The streak ends at age 35.
I’ve been driving for how long and I’ve never had a ticket. Until last Saturday.
I was not accelerating. I didn’t run a red light or drive through a stop sign. I didn’t do any of the usual things people get ticketed for. What I failed to do was pull over and change lanes in time to give further clearance to a police cruiser and another vehicle stopped in the recovery lane. From my point of view, I didn’t feel like I had enough time to move safely through time, but that’s what it is.
It’s now week 1 of a new safe driving sequence.
Moving on (or more) to this week’s supply chain and logistics news:
Back in January 2019, in a guest comment titled “Excess inventory? No problem. Got trailers in the yard,” Matt Yearling (former CEO of PINC, now part of Kaleris) wrote the following:
“Just as your neighbors use on-demand portable storage to store household items during move-ins, moves, or home improvement projects, yard truck trailers are increasingly being used to store goods as as mobile warehouses.”
Yes, history keeps repeating itself.
As Liz Young reported in The Wall Street Journal this week, “Companies that are overflowing with inventory and running out of warehouse space are increasingly turning to ad hoc arrangements that include storing goods in parking lots. and on truck trailers as they face a continued disconnect between supply and demand.”
However, by trying to solve one problem, you create other problems. As Young points out, “Shipping experts say the practice of keeping goods on transport equipment adds to greater strains in already strained supply chains, as it ties up shipping containers, trailers trucks and truck frames needed to keep goods moving, making it harder for trucking companies and ocean carriers to get the equipment they need to the right place at the right time.
There is the additional issue that many companies lack fleet management capabilities, including not having detailed visibility into the inventory of these trailers. As Yearling wrote:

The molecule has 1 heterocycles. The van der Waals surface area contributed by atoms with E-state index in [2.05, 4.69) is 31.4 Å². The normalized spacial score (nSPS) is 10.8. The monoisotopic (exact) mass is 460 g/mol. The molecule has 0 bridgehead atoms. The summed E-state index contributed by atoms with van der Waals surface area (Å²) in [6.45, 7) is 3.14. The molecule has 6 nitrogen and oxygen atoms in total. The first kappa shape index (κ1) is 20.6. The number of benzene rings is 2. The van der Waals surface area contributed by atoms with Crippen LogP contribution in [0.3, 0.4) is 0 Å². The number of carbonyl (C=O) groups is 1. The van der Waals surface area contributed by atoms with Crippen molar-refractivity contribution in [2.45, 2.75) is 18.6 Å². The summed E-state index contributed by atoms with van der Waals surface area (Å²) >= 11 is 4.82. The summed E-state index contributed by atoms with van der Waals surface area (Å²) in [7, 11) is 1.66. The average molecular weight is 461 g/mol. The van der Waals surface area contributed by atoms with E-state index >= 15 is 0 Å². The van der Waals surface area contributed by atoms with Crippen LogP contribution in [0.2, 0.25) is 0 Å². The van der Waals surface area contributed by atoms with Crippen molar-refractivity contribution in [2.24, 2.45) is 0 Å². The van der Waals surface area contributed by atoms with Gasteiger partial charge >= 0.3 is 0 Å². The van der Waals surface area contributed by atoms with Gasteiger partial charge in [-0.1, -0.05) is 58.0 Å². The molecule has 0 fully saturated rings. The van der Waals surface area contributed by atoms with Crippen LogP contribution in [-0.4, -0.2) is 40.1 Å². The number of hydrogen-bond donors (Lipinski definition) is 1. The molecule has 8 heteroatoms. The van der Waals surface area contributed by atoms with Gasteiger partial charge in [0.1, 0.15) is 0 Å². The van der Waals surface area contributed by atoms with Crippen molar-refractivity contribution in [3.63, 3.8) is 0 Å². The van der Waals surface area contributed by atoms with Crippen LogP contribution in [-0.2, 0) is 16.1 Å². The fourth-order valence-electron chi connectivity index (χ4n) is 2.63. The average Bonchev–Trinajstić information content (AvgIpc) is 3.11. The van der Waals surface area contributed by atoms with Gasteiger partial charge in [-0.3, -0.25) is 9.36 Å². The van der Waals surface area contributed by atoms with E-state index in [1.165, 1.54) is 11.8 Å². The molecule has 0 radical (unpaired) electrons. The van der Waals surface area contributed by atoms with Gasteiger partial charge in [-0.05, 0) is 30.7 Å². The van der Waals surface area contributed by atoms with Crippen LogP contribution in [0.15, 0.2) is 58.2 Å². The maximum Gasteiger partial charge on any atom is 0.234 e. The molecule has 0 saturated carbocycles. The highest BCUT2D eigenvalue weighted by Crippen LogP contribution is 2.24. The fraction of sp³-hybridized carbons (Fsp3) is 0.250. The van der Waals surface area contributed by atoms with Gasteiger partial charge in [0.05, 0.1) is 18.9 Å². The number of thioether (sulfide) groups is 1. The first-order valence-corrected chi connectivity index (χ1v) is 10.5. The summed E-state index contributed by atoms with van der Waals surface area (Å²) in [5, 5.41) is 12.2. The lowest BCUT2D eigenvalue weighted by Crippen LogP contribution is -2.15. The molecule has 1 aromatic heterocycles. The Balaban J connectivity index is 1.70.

“Few would argue with the level of flexibility that mobile trailers offer businesses that need more space, but with this emerging storage option comes new demands and challenges for the businesses that use it. Within the supply chain, for example, knowing what stock is available at any given time, quickly finding where the stock is, and then linking that data to transportation and delivery is an ongoing challenge.
I echoed this point last May in “Why Implement a Yard Management System?” » :
Historically, site management has been the weakest link in the end-to-end supply chain, with many companies still relying on clipboards or low-tech solutions to manage their operations. As a result, they incur significant costs in the form of unproductive labor, higher demurrage and detention costs, lost or misplaced trailers, product spoilage, and excess inventory (among other cost factors) . They also fail to meet customer expectations for service, visibility and responsiveness, which limits their ability to differentiate and compete on customer experience.
Simply put, using truck trailers as temporary mobile warehouses is a strategy worth considering, but you need to understand the wider implications – and if you don’t have good yard management skills, all you’re really doing is playing whack-a-mole.
For related commentary, please read “Site Management: The Biggest Limiting Factor in Supply Chains”.
Whether due to a tight labor supply or a need to scale operations profitably, companies and logistics service providers will almost certainly continue to implement robots. and other types of warehouse automation technologies in the coming years.
I wrote this in January 2022 in “Robots In The Warehouse: A Question Of When”.
The latest example of this trend: GEODIS and Locus Robotics announced this week “a new expansion agreement to deploy a total of 1,000 LocusBots across GEODIS’ global warehouses over the next 24 months. This represents one of the largest AMRs in the industry [autonomous mobile robots] transactions to date. Here are some excerpts from the press release:
GEODIS has currently deployed AMR Locus at 14 sites around the world, serving a wide range of retail and consumer brands, including warehouses in the United States and Europe. The agreement will significantly expand this footprint as new sites are rolled out.
“As we continue to address industry-wide challenges such as soaring e-commerce demand and workforce constraints, it is critical that we remain committed to implementing the most innovative and efficient robotic automation solutions available in our warehouses to enable us to better serve our customers,” said Eric Douglas, Executive Vice President Technology and Engineering at GEODIS Americas. Locus bots has proven to be effective and reliable at each of our sites, allowing us to easily scale performance while providing a safe and smart working environment for our teammates.This new expansion agreement reinforces our clear and continued commitment to cutting-edge technology to meet our exploding customer volumes globally.
I will repeat what I said in January: the question for most companies is not whether to implement robotic technologies in the warehouse, but when.
And with that, have a nice weekend!
Song of the Week: “Unconditional I (Lookout Kid)” by Arcade Fire